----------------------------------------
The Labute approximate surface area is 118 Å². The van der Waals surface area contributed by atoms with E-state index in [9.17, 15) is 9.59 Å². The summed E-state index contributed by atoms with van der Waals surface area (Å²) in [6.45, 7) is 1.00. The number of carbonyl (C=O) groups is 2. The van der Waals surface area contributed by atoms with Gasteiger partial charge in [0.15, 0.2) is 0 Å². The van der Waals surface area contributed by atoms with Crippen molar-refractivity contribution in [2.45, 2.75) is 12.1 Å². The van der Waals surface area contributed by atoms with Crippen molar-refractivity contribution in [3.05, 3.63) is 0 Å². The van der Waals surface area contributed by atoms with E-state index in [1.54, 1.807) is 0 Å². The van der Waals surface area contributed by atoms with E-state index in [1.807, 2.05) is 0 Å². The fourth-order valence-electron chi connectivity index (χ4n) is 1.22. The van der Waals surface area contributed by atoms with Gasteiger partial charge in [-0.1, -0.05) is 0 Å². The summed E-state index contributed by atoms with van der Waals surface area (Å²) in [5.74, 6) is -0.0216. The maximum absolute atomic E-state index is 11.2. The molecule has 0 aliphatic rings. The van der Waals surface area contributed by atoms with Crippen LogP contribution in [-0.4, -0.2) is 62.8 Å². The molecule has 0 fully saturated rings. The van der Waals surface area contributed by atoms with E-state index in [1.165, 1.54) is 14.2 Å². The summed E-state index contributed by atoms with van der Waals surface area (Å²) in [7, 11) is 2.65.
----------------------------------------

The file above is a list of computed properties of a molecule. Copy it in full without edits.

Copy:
The Labute approximate surface area is 118 Å². The van der Waals surface area contributed by atoms with E-state index in [9.17, 15) is 9.59 Å². The summed E-state index contributed by atoms with van der Waals surface area (Å²) in [6.45, 7) is 1.00. The number of carbonyl (C=O) groups is 2. The van der Waals surface area contributed by atoms with Gasteiger partial charge in [0.15, 0.2) is 0 Å². The van der Waals surface area contributed by atoms with Crippen molar-refractivity contribution in [2.45, 2.75) is 12.1 Å². The van der Waals surface area contributed by atoms with Crippen molar-refractivity contribution in [3.05, 3.63) is 0 Å². The van der Waals surface area contributed by atoms with E-state index in [1.54, 1.807) is 0 Å². The van der Waals surface area contributed by atoms with E-state index in [1.807, 2.05) is 0 Å². The fourth-order valence-electron chi connectivity index (χ4n) is 1.22. The van der Waals surface area contributed by atoms with Gasteiger partial charge in [-0.1, -0.05) is 0 Å². The summed E-state index contributed by atoms with van der Waals surface area (Å²) in [5.74, 6) is -0.0216. The maximum absolute atomic E-state index is 11.2. The molecule has 0 aliphatic rings. The van der Waals surface area contributed by atoms with Crippen LogP contribution in [-0.4, -0.2) is 62.8 Å². The molecule has 0 fully saturated rings. The van der Waals surface area contributed by atoms with E-state index in [1.165, 1.54) is 14.2 Å². The summed E-state index contributed by atoms with van der Waals surface area (Å²) in [7, 11) is 2.65.